Varnell councilwoman's controversial actions to block a vote ruled legal

Varnell councilwoman's controversial actions to block a vote ruled legal

August 17th, 2017 by Tyler Jett in Local Regional News

Varnell City Attorney Terry Miller and Mayor Anthony Hulsey walk into the Varnell City Gym before a canceled council meeting Tuesday, July 25, 2017, in Varnell, Ga. The Varnell City Council were meeting to decide whether or not to eliminate its police department, but there weren't enough council members in attendance for a quorum.

Photo by Erin O. Smith /Times Free Press.

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Varnell City Councilwoman Ashlee Godfrey's abrupt exit from Tuesday night's city council meeting was legal.

In the middle of the meeting, Godfrey tried to block a vote by Councilmen Jan Pourquoi and David Owens to put a referendum on the Nov. 7 ballot. The referendum would have asked voters if they wanted to eliminate the police department. It also asks if they want to eliminate their 2.4 mills of property taxes.

Godfrey said the referendum should not tie the two issues together. Pourquoi said it was necessary, that people should know their property taxes will drop as a result of cutting the $300,000-a-year department. The deadline to put any referendum on the ballot is Sept. 2.

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On Tuesday, Godfrey first tried to block the vote by telling Pourquoi and Owens they legally could not pass a resolution like that in one meeting. She said they could only introduce the item Tuesday, then vote on it at the next meeting — when it would be too late to actually put the referendum on the ballot.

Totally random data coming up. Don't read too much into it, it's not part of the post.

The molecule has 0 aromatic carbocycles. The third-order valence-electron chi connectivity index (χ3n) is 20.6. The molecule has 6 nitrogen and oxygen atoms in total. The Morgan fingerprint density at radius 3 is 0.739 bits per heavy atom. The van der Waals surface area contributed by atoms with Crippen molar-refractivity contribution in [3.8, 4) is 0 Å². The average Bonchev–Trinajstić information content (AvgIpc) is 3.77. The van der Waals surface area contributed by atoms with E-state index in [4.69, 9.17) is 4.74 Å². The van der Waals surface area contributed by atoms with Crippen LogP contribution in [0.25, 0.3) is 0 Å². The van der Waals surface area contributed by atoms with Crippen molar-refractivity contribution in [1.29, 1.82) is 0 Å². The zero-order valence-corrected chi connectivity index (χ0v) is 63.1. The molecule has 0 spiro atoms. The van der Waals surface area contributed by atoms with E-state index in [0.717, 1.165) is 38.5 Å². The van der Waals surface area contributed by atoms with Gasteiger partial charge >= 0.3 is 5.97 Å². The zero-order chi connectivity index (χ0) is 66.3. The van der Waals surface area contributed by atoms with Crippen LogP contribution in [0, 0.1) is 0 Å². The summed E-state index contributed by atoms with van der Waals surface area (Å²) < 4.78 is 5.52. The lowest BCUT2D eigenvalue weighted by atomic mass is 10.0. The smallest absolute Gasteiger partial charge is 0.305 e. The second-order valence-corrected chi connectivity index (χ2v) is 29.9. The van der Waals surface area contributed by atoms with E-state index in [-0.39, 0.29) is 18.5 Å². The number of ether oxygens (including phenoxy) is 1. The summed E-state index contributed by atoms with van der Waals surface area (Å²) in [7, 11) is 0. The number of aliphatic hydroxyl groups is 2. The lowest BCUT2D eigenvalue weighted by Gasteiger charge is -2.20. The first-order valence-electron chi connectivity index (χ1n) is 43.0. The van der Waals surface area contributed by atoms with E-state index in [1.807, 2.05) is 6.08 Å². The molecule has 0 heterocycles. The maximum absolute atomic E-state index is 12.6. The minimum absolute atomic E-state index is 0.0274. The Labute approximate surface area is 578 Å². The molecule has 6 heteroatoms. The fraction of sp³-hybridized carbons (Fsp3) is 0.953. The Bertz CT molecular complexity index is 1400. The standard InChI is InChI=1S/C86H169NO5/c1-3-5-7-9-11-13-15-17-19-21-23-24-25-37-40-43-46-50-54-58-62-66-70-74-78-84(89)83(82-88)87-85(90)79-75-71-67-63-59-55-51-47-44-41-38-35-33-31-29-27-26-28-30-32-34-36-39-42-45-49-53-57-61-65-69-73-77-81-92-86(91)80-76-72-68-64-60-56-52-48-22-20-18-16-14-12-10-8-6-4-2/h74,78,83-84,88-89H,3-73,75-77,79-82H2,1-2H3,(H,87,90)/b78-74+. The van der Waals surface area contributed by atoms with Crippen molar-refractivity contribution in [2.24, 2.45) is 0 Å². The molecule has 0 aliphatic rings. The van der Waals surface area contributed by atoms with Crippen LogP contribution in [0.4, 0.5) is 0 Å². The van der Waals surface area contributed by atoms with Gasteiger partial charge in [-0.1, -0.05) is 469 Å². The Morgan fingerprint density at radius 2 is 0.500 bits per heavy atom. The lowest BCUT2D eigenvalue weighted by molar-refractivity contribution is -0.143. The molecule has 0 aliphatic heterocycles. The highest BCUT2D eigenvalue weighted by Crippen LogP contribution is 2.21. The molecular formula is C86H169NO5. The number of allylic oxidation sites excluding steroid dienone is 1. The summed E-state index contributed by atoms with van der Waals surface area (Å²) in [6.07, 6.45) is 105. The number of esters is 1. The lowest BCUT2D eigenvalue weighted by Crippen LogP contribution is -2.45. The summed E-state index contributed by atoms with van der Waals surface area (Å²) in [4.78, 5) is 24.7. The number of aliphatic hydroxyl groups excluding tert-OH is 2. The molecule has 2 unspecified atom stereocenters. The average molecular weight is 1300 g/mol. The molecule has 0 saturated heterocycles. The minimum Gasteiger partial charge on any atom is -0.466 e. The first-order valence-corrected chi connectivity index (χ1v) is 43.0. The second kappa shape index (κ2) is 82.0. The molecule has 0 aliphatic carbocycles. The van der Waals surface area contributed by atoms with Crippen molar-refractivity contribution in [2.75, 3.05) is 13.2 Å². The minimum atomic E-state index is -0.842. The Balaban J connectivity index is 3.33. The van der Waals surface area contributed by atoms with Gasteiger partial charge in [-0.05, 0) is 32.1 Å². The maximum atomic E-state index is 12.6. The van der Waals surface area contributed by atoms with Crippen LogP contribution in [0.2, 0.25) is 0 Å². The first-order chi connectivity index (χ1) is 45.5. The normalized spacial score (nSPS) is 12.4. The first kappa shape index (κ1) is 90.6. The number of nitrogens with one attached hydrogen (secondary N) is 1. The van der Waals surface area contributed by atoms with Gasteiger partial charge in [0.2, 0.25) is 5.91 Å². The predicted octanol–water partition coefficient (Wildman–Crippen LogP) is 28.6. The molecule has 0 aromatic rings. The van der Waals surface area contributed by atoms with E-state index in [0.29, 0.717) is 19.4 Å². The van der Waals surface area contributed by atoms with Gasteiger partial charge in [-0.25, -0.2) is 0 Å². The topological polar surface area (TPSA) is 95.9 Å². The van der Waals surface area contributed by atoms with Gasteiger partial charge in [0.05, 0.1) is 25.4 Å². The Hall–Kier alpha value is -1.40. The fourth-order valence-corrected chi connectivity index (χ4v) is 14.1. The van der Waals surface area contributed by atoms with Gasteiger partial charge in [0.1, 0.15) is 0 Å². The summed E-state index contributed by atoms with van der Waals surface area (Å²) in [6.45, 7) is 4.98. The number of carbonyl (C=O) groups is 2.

Asked why that was the case, Godfrey referred to a section of the city charter. Then, City Attorney Terry Miller explained the rule had been changed in 1994.

Upon learning this, Godfrey announced she was leaving the meeting at the Varnell City Gym. The charter states elected officials cannot take any sort of action without at least three council members present. In the last two months, council members Sheldon Fowler and Andrea Gordy resigned, meaning all three remaining members have to be at a meeting.

Godfrey's exit stopped the vote cold. A crowd hoping to protect the police department cheered. Pourquoi and Owens, meanwhile, rushed to Miller, asking if Godfrey could really do that.

Miller's answer? He wasn't sure. He hadn't seen a move like that before.

On Wednesday, Georgia Municipal Association Spokeswoman Amy Henderson said Godfrey, in fact, could leave a meeting in the middle.

"That is one way to do it," she said.

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Henderson added: "If you don't have a quorum, the meeting can continue. They just can't take any action. They can't vote on stuff."

Miller did not return multiple calls seeking comment Wednesday. Pourquoi and Owens, meanwhile, were still confused. Pourquoi said Godfrey should not be able to exit like that. Once a quorum is established, he said, the meeting should continue.

Technically, he believes the meeting never ended. It's still running right now.

"There is no reason for the vote not to take place, even if Ms. Godfrey is not there," he said. "We had a quorum set at the beginning. Her exit is motivated by political reasons, not for having a heart attack or something."

Minutes after the meeting, Godfrey returned to the gym, even as she said she was no longer participating. Pourquoi thought that was odd. He also criticized those in attendance who cheered Godfrey as she left.

"It's an ongoing obstruction of the democratic process," he said. "These are the types of things you see in a banana republic and the Congo and Bangladesh and places like that. It's sad to see actions like that in the United States of America."

Godfrey said after the meeting that residents in attendance did not want a referendum on the ballot, and the other council members were ignoring the people.

Contact staff writer Tyler Jett at 423-757-6476 or tjett@timesfreepress.com. Follow him on Twitter @LetsJett.


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